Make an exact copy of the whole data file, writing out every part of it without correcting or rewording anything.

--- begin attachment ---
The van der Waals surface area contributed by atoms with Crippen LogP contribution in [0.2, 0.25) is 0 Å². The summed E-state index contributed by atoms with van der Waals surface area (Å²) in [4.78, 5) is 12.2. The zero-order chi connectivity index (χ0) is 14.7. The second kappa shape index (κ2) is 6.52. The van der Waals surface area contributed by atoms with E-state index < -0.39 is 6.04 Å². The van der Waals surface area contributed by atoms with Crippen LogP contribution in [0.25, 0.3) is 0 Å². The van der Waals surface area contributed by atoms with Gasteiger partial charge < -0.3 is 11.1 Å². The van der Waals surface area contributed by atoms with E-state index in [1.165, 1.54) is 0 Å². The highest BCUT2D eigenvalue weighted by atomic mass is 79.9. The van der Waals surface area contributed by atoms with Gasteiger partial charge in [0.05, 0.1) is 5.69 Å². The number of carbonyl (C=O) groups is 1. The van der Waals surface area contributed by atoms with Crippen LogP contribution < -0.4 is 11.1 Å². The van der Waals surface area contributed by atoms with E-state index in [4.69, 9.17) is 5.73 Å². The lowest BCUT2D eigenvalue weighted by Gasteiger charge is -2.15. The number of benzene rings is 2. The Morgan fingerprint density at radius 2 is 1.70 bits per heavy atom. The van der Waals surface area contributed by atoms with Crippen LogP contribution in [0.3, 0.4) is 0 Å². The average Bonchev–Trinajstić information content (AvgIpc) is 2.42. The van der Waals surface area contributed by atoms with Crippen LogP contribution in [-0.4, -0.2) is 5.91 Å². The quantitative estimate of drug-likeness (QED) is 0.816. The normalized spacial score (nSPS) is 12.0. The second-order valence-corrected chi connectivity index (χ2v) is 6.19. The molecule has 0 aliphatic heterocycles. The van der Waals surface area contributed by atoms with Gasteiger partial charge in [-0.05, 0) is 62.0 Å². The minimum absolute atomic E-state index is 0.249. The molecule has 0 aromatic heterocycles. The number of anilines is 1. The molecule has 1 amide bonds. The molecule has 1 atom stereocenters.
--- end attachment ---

The van der Waals surface area contributed by atoms with Crippen LogP contribution in [0.2, 0.25) is 0 Å². The summed E-state index contributed by atoms with van der Waals surface area (Å²) in [4.78, 5) is 12.2. The zero-order chi connectivity index (χ0) is 14.7. The second kappa shape index (κ2) is 6.52. The van der Waals surface area contributed by atoms with E-state index < -0.39 is 6.04 Å². The van der Waals surface area contributed by atoms with Crippen LogP contribution in [0.25, 0.3) is 0 Å². The van der Waals surface area contributed by atoms with Gasteiger partial charge < -0.3 is 11.1 Å². The van der Waals surface area contributed by atoms with E-state index in [1.165, 1.54) is 0 Å². The highest BCUT2D eigenvalue weighted by atomic mass is 79.9. The van der Waals surface area contributed by atoms with Gasteiger partial charge in [0.05, 0.1) is 5.69 Å². The number of carbonyl (C=O) groups is 1. The van der Waals surface area contributed by atoms with Crippen LogP contribution < -0.4 is 11.1 Å². The van der Waals surface area contributed by atoms with E-state index in [4.69, 9.17) is 5.73 Å². The lowest BCUT2D eigenvalue weighted by Gasteiger charge is -2.15. The number of benzene rings is 2. The Morgan fingerprint density at radius 2 is 1.70 bits per heavy atom. The van der Waals surface area contributed by atoms with Crippen LogP contribution in [0.3, 0.4) is 0 Å². The average Bonchev–Trinajstić information content (AvgIpc) is 2.42. The van der Waals surface area contributed by atoms with Crippen LogP contribution in [-0.4, -0.2) is 5.91 Å². The quantitative estimate of drug-likeness (QED) is 0.816. The normalized spacial score (nSPS) is 12.0. The second-order valence-corrected chi connectivity index (χ2v) is 6.19. The molecule has 0 aliphatic heterocycles. The van der Waals surface area contributed by atoms with Gasteiger partial charge in [-0.05, 0) is 62.0 Å². The minimum absolute atomic E-state index is 0.249. The molecule has 0 aromatic heterocycles. The number of anilines is 1. The molecule has 1 amide bonds. The molecule has 1 atom stereocenters.